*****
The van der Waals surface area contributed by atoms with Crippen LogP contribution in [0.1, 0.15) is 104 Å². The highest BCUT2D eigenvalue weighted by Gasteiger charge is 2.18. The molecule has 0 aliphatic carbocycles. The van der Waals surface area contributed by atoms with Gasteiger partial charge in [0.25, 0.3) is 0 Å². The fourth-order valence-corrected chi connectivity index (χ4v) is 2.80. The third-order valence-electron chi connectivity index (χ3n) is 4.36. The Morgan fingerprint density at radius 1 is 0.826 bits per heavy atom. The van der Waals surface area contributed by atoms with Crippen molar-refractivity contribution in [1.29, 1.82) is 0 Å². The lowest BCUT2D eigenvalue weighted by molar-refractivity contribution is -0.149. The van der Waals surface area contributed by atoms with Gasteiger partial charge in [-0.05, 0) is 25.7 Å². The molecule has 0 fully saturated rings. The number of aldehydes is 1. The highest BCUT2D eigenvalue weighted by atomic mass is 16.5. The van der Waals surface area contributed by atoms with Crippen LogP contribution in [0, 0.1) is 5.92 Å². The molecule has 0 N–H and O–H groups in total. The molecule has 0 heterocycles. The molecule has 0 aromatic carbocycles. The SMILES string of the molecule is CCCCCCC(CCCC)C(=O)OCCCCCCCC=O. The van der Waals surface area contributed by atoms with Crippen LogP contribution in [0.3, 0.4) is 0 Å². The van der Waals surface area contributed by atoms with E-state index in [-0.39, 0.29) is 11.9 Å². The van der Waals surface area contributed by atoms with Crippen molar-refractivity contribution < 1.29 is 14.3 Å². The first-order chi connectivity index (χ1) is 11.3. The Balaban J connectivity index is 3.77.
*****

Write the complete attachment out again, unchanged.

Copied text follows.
The van der Waals surface area contributed by atoms with Crippen LogP contribution in [0.1, 0.15) is 104 Å². The highest BCUT2D eigenvalue weighted by Gasteiger charge is 2.18. The molecule has 0 aliphatic carbocycles. The van der Waals surface area contributed by atoms with Gasteiger partial charge in [0.25, 0.3) is 0 Å². The fourth-order valence-corrected chi connectivity index (χ4v) is 2.80. The third-order valence-electron chi connectivity index (χ3n) is 4.36. The Morgan fingerprint density at radius 1 is 0.826 bits per heavy atom. The van der Waals surface area contributed by atoms with Crippen molar-refractivity contribution in [1.29, 1.82) is 0 Å². The lowest BCUT2D eigenvalue weighted by molar-refractivity contribution is -0.149. The van der Waals surface area contributed by atoms with Gasteiger partial charge in [-0.05, 0) is 25.7 Å². The molecule has 0 fully saturated rings. The number of aldehydes is 1. The highest BCUT2D eigenvalue weighted by atomic mass is 16.5. The van der Waals surface area contributed by atoms with Crippen LogP contribution in [0, 0.1) is 5.92 Å². The molecule has 0 N–H and O–H groups in total. The molecule has 0 heterocycles. The molecule has 0 aromatic carbocycles. The SMILES string of the molecule is CCCCCCC(CCCC)C(=O)OCCCCCCCC=O. The van der Waals surface area contributed by atoms with Crippen LogP contribution in [0.3, 0.4) is 0 Å². The van der Waals surface area contributed by atoms with E-state index in [-0.39, 0.29) is 11.9 Å². The van der Waals surface area contributed by atoms with Crippen molar-refractivity contribution < 1.29 is 14.3 Å². The first-order chi connectivity index (χ1) is 11.3. The Balaban J connectivity index is 3.77.